My family, though poor, with only my father working his blue-collar job as a punch press operator on graveyard shift for Vendo in Fresno, California to make more per hour provided a stable environment for us. We had a roof over our heads, three square meals, daily routines, rules for everyone and what to expect when we didn’t follow them. We valued education as it was a mean for us to climb the social-economic ladder, to be counted, heard, and we had pride of self-sufficiency, not wanting to live on the dole.

My parents did argue and were volatile at times. They had their issues, but we never had to endure the revolving-door boyfriends, child neglects and endangerments, drugs and alcohol problems, nor having to lie to protect our parents like the author of Hillbilly Elegy did for his mother. Parents were our earliest teachers. We learned from them, then from our school teachers, neighbors, relatives, and religious leaders; Sadly, they didn't always provide the most stellar examples, as in the author's case.

The Boat People (or immigrants and other refugees) and the Hill People have many things in common. We are marginalized populations of society in America. People demeaned and made fun of us. They made sure we knew that we didn’t belong in mainstream America. For example, in the early ‘80s, two young caucasian males stopped their truck and beaten up my father while he was walking in their neighborhood with my mom. They told my parents that they didn’t belong there and they needed to move. Furthermore, as refugees, we didn’t enjoy the Social Capital from our parents or grandparents and their robust professional network or monies. We learned to navigate the social and economic ladders on our own and with any luck, cracked the codes to financial security and freedom, but not by Learned Helplessness.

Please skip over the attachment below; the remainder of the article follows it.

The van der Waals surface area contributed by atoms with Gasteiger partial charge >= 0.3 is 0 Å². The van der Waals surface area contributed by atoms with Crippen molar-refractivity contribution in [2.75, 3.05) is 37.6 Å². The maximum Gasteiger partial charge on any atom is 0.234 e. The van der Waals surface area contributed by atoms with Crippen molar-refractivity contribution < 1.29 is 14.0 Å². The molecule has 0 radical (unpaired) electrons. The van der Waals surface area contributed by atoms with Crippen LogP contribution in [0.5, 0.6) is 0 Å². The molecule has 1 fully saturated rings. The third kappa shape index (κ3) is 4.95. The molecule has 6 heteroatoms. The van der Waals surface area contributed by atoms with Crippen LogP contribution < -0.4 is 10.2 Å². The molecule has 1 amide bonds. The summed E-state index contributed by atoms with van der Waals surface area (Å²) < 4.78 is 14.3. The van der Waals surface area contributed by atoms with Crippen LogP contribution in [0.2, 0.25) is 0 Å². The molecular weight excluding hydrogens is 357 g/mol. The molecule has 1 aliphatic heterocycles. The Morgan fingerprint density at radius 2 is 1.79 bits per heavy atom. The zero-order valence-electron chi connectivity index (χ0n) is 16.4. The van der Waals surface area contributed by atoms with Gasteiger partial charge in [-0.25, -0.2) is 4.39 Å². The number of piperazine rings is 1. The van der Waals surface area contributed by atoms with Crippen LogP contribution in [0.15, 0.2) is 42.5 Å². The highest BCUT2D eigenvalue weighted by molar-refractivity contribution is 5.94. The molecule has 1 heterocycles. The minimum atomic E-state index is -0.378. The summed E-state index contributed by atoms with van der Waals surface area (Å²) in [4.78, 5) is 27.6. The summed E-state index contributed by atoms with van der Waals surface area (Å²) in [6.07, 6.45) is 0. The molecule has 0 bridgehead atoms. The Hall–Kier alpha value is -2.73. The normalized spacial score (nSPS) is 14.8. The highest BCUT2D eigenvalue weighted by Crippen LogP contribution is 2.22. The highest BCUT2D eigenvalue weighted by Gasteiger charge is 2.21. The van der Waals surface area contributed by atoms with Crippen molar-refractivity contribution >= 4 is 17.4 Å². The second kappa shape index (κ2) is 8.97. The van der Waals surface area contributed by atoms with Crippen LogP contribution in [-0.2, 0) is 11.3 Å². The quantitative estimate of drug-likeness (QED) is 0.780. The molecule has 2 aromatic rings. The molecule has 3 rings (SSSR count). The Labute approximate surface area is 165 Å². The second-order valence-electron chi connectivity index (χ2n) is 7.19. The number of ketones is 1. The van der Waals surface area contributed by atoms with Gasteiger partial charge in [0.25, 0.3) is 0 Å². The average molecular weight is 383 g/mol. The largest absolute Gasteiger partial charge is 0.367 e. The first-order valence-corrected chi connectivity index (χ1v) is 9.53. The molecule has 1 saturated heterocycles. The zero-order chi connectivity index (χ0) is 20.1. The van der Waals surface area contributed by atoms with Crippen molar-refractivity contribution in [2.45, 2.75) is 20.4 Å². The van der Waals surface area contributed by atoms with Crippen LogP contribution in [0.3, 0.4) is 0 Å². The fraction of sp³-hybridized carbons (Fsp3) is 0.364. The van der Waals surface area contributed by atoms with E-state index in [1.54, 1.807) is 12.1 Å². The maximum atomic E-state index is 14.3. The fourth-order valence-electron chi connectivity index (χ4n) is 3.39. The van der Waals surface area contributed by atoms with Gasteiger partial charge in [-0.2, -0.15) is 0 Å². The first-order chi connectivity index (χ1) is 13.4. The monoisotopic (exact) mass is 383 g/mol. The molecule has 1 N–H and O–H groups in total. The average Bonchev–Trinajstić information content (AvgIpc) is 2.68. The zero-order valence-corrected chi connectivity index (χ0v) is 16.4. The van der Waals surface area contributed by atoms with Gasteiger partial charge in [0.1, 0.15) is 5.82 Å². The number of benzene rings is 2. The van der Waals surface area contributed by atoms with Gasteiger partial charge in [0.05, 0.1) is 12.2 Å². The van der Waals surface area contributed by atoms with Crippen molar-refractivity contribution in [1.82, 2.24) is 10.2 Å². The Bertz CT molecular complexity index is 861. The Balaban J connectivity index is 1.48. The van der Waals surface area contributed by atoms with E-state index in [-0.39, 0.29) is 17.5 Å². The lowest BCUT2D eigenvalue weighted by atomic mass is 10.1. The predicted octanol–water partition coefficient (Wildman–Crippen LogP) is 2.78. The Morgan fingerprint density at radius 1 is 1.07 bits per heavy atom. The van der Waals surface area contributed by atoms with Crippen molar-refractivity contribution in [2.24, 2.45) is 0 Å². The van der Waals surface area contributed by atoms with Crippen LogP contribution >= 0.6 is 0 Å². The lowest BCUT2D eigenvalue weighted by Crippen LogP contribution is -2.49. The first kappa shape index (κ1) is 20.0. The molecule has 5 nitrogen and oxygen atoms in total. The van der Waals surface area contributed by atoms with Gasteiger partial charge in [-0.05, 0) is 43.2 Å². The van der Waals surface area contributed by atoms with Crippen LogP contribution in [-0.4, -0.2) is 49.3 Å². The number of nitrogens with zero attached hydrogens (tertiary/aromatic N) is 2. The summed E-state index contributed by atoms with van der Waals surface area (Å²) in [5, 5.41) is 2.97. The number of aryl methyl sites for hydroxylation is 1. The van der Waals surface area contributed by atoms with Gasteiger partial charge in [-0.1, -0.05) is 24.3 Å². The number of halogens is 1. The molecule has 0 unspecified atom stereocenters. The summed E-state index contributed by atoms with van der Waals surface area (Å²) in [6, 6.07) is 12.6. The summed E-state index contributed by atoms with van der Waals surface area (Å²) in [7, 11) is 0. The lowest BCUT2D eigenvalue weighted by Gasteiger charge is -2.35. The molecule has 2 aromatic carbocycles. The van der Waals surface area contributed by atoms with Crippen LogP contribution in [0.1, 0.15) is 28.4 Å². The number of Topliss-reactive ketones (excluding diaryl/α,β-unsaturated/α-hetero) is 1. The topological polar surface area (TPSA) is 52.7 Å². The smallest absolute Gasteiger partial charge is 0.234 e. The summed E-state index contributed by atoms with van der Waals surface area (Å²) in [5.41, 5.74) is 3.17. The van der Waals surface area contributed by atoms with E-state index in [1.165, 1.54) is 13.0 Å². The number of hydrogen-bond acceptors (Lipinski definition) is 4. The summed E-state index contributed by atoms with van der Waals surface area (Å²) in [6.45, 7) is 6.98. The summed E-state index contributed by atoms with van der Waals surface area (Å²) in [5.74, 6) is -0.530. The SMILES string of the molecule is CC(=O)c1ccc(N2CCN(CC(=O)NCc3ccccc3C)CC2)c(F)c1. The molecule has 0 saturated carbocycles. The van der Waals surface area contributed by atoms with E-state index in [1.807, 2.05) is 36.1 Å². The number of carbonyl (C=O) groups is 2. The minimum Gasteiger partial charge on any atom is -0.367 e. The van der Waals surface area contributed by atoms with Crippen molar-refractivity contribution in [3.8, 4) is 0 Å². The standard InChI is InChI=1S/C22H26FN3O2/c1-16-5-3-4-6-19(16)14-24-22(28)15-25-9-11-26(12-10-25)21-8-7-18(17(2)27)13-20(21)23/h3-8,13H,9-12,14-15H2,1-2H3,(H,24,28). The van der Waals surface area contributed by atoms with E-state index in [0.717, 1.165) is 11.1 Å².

But the Boat People are different from the Hill People in that we have no roots in America. We never enjoyed nor reminisced that heyday of our parents’ prosperity, nor resent the absence of it. We started from scratch when we came ashore, literally, scratching to eek out a living and going to schools because if our parents could climb out of poverty, even in Vietnam, byways of education, then what’s keeping us from repeating it to get our slice of the American Dream? We continued to persevere and not blame our misfortune or setbacks on others nor look to them for solutions.